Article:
We need Nguatah Francis now, perhaps more than ever before.
We need him to stride across the television screen with a cane in hand and say: “Look, it’s going to rain. The rain is coming.”
That’s what he’s saying to me on the phone. His voice is as lucid as it ever was. It is the kind of voice that makes someone believe, hope, have some faith.
In his day, when he walked into the room, his thatch of hair pushed back and stood in front of the board and proceeded to predict the weather, the public believed.
“It will rain, only that it will be inadequate for the scale of farming that we would expect,” Mr Francis is saying on phone.
A quick crash course on the TV landscape before the early 2000s: There was a time, until about 15 years ago, when the weather forecast was part of local television news.
Not graphics, but a segment of about three and a half minutes with greetings and all. No one did it better than Mr Francis. There were other weather presenters on KBC TV, but Mr Francis was the culture.
“Hello viewer, my name is Nguatah Francis,” he’d say. And with that signature line the weatherman rode into the culture, popular culture too.
Even now, a spoken word artist or a hip-hop musician will throw in a line, mentioning his name, something in the neighbourhood of: You want the truth? Ask Nguatah Francis.
More than ever, the public wants the truth. The internet is crying out for answers, I tell Mr Francis. The people want to know why it hasn’t rained yet.
A few days ago, the Nation quoted the weather office in a headline that said there will be no rain. “You know when a part of your body is in pain, it is the worst pain you have ever felt at that moment,” Mr Francis says.
“But as soon as the pain is gone you forget it until some other pain comes and it’s the worst pain you’ve ever gotten. We shall get over it, the temperature will go down.”
What the veteran weatherman is saying is that this kind of drought has occurred in the past. “Certainly, human activity has contributed to the current situation; we have tampered with the environment so we have had a role.”
He goes on: “There are reports of cyclones in the Indian Ocean denying us (the) moisture needed for sufficient rain. It will come and go. But there are certain things beyond our control, our prediction.”
With the liberalisation of the airwaves in the early 2000s that saw a deluge of new TV and radio stations, there was a sudden departure from tradition.
“There was change in the way stations wanted things done. They wanted young faces but the department didn’t have young people,” Mr Francis explains.
And so the Francis chapter folded and the man moved on. He was never employed by KBC.
“People didn’t know that at the time I was employed by the Ministry of Transport under which the Meteorological Department fell.”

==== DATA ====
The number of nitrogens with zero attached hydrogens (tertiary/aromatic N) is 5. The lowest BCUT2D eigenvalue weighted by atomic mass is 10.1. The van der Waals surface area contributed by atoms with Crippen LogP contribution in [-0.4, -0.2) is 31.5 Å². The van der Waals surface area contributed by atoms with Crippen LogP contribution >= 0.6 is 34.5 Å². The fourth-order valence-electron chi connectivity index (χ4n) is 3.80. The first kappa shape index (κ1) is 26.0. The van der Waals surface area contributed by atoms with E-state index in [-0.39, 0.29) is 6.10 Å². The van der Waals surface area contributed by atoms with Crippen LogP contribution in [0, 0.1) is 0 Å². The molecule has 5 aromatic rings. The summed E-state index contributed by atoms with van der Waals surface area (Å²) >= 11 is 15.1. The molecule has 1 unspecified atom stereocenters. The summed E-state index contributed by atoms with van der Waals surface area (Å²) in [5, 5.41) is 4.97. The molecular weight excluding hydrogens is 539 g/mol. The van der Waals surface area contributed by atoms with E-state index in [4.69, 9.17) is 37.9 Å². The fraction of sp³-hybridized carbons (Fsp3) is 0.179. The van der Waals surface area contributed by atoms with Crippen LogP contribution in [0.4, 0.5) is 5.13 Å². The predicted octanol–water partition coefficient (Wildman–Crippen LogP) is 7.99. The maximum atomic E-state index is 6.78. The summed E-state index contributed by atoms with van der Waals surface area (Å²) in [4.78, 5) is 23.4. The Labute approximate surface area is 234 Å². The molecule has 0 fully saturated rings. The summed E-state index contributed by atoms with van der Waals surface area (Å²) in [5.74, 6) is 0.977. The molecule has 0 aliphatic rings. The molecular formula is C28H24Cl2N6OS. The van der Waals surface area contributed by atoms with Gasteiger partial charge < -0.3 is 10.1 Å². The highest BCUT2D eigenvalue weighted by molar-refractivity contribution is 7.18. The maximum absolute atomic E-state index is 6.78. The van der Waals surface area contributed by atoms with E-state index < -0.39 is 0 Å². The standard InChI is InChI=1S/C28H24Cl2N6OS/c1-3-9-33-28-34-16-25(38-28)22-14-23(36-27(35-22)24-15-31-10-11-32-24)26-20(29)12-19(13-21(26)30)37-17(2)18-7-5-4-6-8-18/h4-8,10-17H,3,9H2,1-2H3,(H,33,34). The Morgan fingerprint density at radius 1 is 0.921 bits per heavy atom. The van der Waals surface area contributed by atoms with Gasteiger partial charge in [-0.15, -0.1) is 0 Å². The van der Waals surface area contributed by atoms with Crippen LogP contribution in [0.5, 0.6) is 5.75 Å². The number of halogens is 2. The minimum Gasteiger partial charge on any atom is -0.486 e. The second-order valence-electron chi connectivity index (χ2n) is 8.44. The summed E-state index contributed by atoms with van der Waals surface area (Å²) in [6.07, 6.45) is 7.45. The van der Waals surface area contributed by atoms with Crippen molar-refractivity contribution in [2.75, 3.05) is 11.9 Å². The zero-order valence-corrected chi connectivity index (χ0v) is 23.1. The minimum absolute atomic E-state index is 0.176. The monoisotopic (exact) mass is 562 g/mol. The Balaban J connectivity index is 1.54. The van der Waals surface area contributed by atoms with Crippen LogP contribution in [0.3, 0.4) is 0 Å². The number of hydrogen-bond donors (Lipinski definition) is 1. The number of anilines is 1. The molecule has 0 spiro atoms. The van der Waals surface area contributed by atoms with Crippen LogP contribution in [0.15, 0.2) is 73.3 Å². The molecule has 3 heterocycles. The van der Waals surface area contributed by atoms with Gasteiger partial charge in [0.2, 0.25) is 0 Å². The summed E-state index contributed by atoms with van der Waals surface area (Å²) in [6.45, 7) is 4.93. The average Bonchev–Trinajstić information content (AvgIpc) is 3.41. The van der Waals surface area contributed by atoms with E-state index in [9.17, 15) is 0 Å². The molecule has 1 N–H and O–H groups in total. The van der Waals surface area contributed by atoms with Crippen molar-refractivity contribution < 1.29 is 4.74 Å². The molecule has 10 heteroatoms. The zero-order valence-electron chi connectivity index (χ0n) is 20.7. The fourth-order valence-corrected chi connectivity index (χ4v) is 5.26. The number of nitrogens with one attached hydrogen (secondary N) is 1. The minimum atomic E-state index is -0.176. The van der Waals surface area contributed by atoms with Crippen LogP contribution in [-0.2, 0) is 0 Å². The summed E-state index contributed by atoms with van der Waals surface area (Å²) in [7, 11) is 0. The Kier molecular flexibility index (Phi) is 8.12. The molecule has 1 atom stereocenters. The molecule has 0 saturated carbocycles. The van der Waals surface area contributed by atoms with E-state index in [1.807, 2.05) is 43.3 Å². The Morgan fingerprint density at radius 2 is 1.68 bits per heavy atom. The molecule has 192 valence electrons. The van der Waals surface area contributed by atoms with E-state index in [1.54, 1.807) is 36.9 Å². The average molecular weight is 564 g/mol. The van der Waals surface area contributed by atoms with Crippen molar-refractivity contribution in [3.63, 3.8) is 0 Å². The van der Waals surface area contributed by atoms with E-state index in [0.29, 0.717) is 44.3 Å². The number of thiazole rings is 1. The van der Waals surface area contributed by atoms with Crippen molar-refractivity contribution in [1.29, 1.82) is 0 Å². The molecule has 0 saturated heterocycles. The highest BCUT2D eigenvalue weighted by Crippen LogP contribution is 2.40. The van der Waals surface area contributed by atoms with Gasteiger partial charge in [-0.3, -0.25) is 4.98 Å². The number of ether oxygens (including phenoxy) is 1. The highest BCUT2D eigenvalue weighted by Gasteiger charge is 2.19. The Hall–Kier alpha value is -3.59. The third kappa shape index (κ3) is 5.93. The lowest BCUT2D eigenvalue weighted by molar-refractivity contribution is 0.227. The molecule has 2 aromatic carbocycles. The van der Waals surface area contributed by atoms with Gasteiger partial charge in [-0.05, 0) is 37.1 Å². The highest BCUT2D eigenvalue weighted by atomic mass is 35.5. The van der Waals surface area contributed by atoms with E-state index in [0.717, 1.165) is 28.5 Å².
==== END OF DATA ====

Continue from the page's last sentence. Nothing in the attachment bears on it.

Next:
The reason for this structure is that the aviation industry, which is part of transport, is one of the biggest clients of the weather department.
In any case, Mr Francis explains, weather applies to nearly all sectors of government and life in general.
“I worked at the airport (JKIA) for a while then I auditioned for presenter at KBC in 1987,” Mr Francis says. “I think my interaction with viewers caused people to think that I was an employee of the station.”
Mr Francis, 60, grew up in Maringo Estate in Nairobi. He studied at Dr Krapf Primary School before joining Starehe Boys Centre for his secondary education.
He was a schoolmate of former broadcaster, Cabinet minister and politician Raphael Tuju and political activist Mwandawiro Mghanga.
At first he wanted to be a doctor. “While at Starehe I visited hospitals, but I realised that that was not my thing,” Mr Francis says.
“I did a Bsc in Meteorology at the University of Nairobi because I wanted to understand weather issues. Weather fascinated me a lot.”
He joined the Ministry of Transport in 1984, beginning a long career in public service. After his broadcasting gig, Mr Francis moved back to his old station at the ministry.
By 2006, he had risen to the rank of Provincial Director of Meteorology. Upon the adoption of the new Constitution in 2010, Mr Francis was appointed Nyeri County Director of Meteorology. It is his last posting as he is set to retire soon.
Last year, President Uhuru Kenyatta awarded him a Head of State Commendation for his illustrious career. “I am an extrovert; I laugh; I sing; I walk a lot, and I enjoy living.”
He adds in jest: “It is the hair that sells me. The white is the result of global warming.”
What is next for the restless man? “I will rest a bit as I contemplate life as a senior citizen. I can be an elder in the church, or a farmer. What I know is that I will continue being a weatherman,” says the father of two adult daughters.